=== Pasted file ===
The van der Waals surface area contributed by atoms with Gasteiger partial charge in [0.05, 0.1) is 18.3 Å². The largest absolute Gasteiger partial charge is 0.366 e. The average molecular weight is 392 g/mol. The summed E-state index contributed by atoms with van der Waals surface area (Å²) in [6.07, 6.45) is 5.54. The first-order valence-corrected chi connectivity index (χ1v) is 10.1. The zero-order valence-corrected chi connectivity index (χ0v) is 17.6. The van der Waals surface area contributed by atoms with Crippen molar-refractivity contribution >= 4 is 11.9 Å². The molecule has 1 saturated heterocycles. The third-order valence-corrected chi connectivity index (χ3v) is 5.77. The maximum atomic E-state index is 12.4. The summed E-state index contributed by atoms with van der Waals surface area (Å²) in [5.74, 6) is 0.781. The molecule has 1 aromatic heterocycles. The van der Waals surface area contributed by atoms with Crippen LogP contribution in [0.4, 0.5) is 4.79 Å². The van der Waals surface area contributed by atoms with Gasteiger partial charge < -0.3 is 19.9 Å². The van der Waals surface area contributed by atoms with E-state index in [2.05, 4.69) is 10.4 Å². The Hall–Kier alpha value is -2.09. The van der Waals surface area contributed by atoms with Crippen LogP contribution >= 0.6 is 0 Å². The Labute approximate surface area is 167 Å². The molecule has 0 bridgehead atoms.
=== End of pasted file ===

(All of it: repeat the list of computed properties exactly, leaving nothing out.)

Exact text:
The van der Waals surface area contributed by atoms with Gasteiger partial charge in [0.05, 0.1) is 18.3 Å². The largest absolute Gasteiger partial charge is 0.366 e. The average molecular weight is 392 g/mol. The summed E-state index contributed by atoms with van der Waals surface area (Å²) in [6.07, 6.45) is 5.54. The first-order valence-corrected chi connectivity index (χ1v) is 10.1. The zero-order valence-corrected chi connectivity index (χ0v) is 17.6. The van der Waals surface area contributed by atoms with Crippen molar-refractivity contribution >= 4 is 11.9 Å². The molecule has 1 saturated heterocycles. The third-order valence-corrected chi connectivity index (χ3v) is 5.77. The maximum atomic E-state index is 12.4. The summed E-state index contributed by atoms with van der Waals surface area (Å²) in [5.74, 6) is 0.781. The molecule has 1 aromatic heterocycles. The van der Waals surface area contributed by atoms with Crippen LogP contribution in [0.4, 0.5) is 4.79 Å². The van der Waals surface area contributed by atoms with Gasteiger partial charge < -0.3 is 19.9 Å². The van der Waals surface area contributed by atoms with E-state index in [2.05, 4.69) is 10.4 Å². The Hall–Kier alpha value is -2.09. The van der Waals surface area contributed by atoms with Crippen LogP contribution >= 0.6 is 0 Å². The Labute approximate surface area is 167 Å². The molecule has 0 bridgehead atoms.